A large party of federal regulators and state prosecutors in the US have filed a lawsuit against Facebook, claiming it used illegal anti-competition tactics to reach a dominant position.
The plaintiffs are asking the courts to consider breaking up the social media giant and make it relinquish control of WhatsApp and Instagram.
Facebook is disputing the allegations and said that the deals were approved by all the necessary regulators at the time.
General Counsel Jennifer Newstead told BBC News: “The government now wants a do-over, sending a chilling warning to American business that no sale is ever final. Antitrust laws exist to protect consumers and promote innovation, not to punish successful businesses.”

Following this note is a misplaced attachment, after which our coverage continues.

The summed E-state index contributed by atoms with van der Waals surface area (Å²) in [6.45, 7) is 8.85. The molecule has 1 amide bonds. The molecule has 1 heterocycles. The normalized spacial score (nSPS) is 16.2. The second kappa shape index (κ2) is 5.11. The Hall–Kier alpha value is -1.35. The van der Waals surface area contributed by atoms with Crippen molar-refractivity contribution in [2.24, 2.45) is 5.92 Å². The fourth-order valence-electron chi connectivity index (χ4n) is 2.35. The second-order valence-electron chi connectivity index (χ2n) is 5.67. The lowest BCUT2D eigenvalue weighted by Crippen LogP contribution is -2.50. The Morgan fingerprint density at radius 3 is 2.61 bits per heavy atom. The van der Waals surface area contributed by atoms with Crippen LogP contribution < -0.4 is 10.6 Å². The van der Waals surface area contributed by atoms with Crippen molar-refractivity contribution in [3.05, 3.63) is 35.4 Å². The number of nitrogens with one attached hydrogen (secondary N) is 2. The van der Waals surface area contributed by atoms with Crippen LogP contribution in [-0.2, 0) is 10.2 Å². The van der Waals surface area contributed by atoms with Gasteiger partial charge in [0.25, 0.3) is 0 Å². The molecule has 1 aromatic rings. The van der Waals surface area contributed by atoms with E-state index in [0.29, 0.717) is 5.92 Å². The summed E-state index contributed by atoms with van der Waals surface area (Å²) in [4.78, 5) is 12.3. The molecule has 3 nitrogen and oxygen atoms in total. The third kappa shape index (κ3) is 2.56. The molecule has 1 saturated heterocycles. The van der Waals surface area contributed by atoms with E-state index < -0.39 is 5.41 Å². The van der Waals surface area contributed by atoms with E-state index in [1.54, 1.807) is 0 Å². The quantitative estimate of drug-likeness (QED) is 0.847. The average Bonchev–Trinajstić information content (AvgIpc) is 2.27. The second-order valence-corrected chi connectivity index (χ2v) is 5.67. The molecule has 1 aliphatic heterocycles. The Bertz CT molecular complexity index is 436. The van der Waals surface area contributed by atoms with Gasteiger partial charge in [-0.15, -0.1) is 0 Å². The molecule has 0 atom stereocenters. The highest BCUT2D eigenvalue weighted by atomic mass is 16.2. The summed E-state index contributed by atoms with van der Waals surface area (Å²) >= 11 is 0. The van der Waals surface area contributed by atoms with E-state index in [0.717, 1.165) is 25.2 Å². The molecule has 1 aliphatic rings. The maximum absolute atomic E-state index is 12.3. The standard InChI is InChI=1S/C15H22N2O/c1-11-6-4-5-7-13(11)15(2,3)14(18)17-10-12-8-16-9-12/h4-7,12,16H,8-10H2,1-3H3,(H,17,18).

However, critics do not like the way that Facebook has achieved its success, describing its technique as “buy or bury”. CEO Mark Zuckerberg said himself that he was worried about Instagram as a competitor, before acquiring the social media platform in 2012.
More than 2.5 billion people use at least one of Facebook’s services everyday, which could make it eligible for “monopoly” status.
The company is currently in the process of merging its portfolio’s messaging systems over concerns that Facebook Messenger numbers are dwindling. When completed, the update would allow users to send and receive messages without needing to switch between platforms.
In October, Facebook was facing new legal action over the 2018 Cambridge Analytica data scandal. The plaintiffs are unhappy that the company was only fined £500,000 by the UK government.
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